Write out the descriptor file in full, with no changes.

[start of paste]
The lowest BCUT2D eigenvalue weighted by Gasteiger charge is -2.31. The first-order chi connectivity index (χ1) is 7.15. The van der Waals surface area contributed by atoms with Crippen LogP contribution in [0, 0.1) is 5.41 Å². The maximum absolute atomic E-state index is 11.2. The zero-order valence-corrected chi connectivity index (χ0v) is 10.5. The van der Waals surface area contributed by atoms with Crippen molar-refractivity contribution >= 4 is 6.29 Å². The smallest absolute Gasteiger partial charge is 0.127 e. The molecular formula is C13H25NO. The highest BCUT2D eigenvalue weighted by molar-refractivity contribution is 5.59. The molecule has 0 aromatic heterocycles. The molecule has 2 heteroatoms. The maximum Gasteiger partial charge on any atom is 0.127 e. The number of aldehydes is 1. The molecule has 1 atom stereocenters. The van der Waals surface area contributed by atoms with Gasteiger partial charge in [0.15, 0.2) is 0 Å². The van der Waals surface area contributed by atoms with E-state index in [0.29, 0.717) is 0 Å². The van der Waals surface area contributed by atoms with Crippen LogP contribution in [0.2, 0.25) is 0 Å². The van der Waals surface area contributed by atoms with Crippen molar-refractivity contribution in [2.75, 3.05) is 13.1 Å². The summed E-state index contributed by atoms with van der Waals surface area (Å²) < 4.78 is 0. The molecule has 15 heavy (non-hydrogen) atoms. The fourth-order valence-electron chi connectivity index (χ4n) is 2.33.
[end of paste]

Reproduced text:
The lowest BCUT2D eigenvalue weighted by Gasteiger charge is -2.31. The first-order chi connectivity index (χ1) is 7.15. The van der Waals surface area contributed by atoms with Crippen LogP contribution in [0, 0.1) is 5.41 Å². The maximum absolute atomic E-state index is 11.2. The zero-order valence-corrected chi connectivity index (χ0v) is 10.5. The van der Waals surface area contributed by atoms with Crippen molar-refractivity contribution >= 4 is 6.29 Å². The smallest absolute Gasteiger partial charge is 0.127 e. The molecular formula is C13H25NO. The highest BCUT2D eigenvalue weighted by molar-refractivity contribution is 5.59. The molecule has 0 aromatic heterocycles. The molecule has 2 heteroatoms. The maximum Gasteiger partial charge on any atom is 0.127 e. The number of aldehydes is 1. The molecule has 1 atom stereocenters. The van der Waals surface area contributed by atoms with Gasteiger partial charge in [0.15, 0.2) is 0 Å². The van der Waals surface area contributed by atoms with E-state index in [0.29, 0.717) is 0 Å². The van der Waals surface area contributed by atoms with Crippen LogP contribution in [0.2, 0.25) is 0 Å². The van der Waals surface area contributed by atoms with Crippen molar-refractivity contribution in [2.75, 3.05) is 13.1 Å². The summed E-state index contributed by atoms with van der Waals surface area (Å²) < 4.78 is 0. The molecule has 15 heavy (non-hydrogen) atoms. The fourth-order valence-electron chi connectivity index (χ4n) is 2.33.